I do not claim that our time has been without struggle. But when it came down to the decision to resign, it was really about my own sense that my time here has come to an end.

In his book titled Don’t Waste Your Life, John Piper recommends that from time to time we stop, and go away for a few days to pray and think about how our particular time and place in life fits into the great purpose of God.

Lynn and I did that in August, and things really began to become clear for us. Part of that retreat was a series of self-assessment workshops and conversations with the directors of Kerith Creek retreat centre.

We were given language that helped us understand ourselves and our calling. It has been this process of discovery that has brought us to this point. I am resigning not because Bergen Church has failed me or because anyone has done anything wrong. I am resigning in order to live with integrity.

If I were to stay in this position I would be lying to myself and to the church about whether or not I believe I should remain a paid pastor at Bergen Church.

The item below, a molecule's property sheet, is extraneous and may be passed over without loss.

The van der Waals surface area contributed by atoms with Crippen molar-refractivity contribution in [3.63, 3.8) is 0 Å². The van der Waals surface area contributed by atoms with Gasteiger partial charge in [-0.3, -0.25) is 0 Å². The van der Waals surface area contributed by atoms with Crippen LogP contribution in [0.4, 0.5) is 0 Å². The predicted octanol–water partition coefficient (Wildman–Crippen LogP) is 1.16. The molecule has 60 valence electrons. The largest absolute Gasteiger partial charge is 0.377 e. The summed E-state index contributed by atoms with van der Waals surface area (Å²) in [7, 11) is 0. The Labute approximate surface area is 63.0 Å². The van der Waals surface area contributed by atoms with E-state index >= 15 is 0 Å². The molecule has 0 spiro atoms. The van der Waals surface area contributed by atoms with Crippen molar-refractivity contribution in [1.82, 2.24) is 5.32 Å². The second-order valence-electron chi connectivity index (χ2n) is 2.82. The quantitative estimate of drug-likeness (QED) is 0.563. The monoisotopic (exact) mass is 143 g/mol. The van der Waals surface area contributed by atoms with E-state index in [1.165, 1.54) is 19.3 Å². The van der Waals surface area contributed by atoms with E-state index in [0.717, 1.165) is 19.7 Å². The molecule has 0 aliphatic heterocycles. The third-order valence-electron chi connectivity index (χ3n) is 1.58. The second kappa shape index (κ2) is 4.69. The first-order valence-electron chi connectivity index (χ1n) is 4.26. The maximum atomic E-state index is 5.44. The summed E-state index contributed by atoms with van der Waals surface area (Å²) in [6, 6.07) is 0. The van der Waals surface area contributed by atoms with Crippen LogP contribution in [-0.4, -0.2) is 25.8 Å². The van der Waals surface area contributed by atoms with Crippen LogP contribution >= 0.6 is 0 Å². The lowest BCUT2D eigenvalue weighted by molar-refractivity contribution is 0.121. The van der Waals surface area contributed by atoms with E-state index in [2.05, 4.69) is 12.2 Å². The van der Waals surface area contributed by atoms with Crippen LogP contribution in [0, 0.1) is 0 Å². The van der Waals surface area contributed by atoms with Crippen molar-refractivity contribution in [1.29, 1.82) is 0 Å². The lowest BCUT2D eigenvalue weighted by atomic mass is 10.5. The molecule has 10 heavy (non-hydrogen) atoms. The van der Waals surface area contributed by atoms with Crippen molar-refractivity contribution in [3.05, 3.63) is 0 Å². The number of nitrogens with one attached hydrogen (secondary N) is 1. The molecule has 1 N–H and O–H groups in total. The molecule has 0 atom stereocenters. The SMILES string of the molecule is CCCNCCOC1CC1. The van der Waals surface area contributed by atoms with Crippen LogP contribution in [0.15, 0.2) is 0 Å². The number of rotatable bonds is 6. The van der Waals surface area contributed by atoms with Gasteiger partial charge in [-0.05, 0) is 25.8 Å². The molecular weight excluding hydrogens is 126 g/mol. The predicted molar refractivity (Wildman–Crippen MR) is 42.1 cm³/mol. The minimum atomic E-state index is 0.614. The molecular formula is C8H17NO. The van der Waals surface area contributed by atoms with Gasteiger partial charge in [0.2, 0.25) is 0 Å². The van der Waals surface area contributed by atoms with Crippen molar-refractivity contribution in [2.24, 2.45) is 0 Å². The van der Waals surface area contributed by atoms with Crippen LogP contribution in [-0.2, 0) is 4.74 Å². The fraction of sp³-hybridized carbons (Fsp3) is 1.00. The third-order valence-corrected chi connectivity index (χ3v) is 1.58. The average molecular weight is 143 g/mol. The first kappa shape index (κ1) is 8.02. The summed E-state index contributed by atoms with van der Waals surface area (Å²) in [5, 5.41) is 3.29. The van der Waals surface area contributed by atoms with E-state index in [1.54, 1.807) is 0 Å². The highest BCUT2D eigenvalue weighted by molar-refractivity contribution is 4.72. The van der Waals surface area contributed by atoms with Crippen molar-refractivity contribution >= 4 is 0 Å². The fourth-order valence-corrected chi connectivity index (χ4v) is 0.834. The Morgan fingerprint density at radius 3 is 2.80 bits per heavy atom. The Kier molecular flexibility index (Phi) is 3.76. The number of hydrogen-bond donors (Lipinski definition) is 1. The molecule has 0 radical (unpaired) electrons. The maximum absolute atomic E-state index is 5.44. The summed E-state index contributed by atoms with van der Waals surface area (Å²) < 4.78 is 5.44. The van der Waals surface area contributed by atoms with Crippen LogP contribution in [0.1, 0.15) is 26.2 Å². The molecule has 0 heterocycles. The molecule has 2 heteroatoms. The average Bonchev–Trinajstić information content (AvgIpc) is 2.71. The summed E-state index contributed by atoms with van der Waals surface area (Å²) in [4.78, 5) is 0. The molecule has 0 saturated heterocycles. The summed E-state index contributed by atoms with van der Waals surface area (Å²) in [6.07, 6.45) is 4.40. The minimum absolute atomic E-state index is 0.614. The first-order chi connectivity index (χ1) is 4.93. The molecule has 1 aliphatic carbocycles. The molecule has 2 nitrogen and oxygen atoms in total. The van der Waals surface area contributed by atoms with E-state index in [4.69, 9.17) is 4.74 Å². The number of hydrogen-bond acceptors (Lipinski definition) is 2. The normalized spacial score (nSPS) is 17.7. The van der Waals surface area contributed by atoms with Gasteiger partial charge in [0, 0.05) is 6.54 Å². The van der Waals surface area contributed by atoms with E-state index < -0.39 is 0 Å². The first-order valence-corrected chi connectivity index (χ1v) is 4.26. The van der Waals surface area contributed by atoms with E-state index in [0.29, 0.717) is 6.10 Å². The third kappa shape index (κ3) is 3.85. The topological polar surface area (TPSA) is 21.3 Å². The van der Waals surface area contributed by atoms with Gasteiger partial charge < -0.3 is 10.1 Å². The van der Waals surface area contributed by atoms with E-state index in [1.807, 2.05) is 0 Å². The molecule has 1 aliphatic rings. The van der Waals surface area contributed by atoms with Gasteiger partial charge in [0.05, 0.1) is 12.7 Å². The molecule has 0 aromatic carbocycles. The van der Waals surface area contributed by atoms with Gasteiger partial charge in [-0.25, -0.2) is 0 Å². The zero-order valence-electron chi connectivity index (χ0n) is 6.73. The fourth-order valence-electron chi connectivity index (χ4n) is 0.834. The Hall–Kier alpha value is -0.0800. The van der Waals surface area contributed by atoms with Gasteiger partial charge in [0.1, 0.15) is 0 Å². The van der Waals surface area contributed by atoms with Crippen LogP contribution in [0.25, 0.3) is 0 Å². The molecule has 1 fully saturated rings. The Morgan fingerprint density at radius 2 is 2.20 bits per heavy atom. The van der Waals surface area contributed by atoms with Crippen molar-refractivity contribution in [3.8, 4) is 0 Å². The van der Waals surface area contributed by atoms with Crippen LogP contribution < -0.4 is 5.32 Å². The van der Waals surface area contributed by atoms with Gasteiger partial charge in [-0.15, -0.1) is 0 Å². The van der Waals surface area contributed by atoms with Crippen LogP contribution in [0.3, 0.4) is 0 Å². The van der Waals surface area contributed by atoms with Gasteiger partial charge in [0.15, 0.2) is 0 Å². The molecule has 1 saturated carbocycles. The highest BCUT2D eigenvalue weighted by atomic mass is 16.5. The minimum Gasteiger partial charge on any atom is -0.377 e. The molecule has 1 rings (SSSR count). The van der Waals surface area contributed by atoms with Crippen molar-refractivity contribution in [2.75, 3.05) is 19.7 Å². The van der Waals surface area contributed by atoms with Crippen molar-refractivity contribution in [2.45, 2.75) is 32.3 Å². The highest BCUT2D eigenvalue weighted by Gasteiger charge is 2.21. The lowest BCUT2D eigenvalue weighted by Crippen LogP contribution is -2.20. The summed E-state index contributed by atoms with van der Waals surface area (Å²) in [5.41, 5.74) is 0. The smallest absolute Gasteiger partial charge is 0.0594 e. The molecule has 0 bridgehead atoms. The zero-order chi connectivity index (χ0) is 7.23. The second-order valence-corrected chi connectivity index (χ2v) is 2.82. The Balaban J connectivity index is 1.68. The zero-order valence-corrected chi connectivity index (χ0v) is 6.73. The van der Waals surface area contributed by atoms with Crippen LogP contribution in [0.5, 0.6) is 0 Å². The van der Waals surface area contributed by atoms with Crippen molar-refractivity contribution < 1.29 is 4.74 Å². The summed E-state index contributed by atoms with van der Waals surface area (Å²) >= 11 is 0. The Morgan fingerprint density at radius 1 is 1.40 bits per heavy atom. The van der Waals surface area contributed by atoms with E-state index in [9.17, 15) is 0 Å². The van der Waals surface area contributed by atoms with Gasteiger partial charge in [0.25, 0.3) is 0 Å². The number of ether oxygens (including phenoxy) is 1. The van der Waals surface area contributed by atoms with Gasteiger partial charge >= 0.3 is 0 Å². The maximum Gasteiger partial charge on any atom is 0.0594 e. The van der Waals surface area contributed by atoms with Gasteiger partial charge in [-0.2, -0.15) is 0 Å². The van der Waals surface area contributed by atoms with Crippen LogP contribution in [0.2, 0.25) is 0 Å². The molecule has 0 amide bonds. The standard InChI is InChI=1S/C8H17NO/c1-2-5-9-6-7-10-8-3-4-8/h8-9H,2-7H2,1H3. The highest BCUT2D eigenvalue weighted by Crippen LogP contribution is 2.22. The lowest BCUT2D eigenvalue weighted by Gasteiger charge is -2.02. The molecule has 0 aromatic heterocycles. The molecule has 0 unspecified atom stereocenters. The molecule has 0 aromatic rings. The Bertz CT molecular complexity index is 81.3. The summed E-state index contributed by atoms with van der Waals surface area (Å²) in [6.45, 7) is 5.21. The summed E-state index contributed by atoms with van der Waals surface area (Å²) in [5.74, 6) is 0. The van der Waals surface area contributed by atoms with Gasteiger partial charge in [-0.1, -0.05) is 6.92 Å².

John Piper goes on to say that every year he reexamined his life as a pastor at his church. He would look at what he was doing in the light of God’s global purpose. He asked himself, “Is this the most strategic investment of my life for the sake of God’s purpose to make the nations glad in him?” He asked his wife, “Are you sensing any tugs to move closer to the front lines of the unreached peoples?” Finally, he asked himself if he could stand before God and say that he stayed at his church because he believed he could be most instrumental there in accomplishing God’s purpose. If he could no longer say yes to that question, then his time at his church would be done. He stayed there for 33 years. I praise God for John Piper’s ministry, but it is only God who gave life to that church, and he continues to do so long after John Piper’s resignation from that position.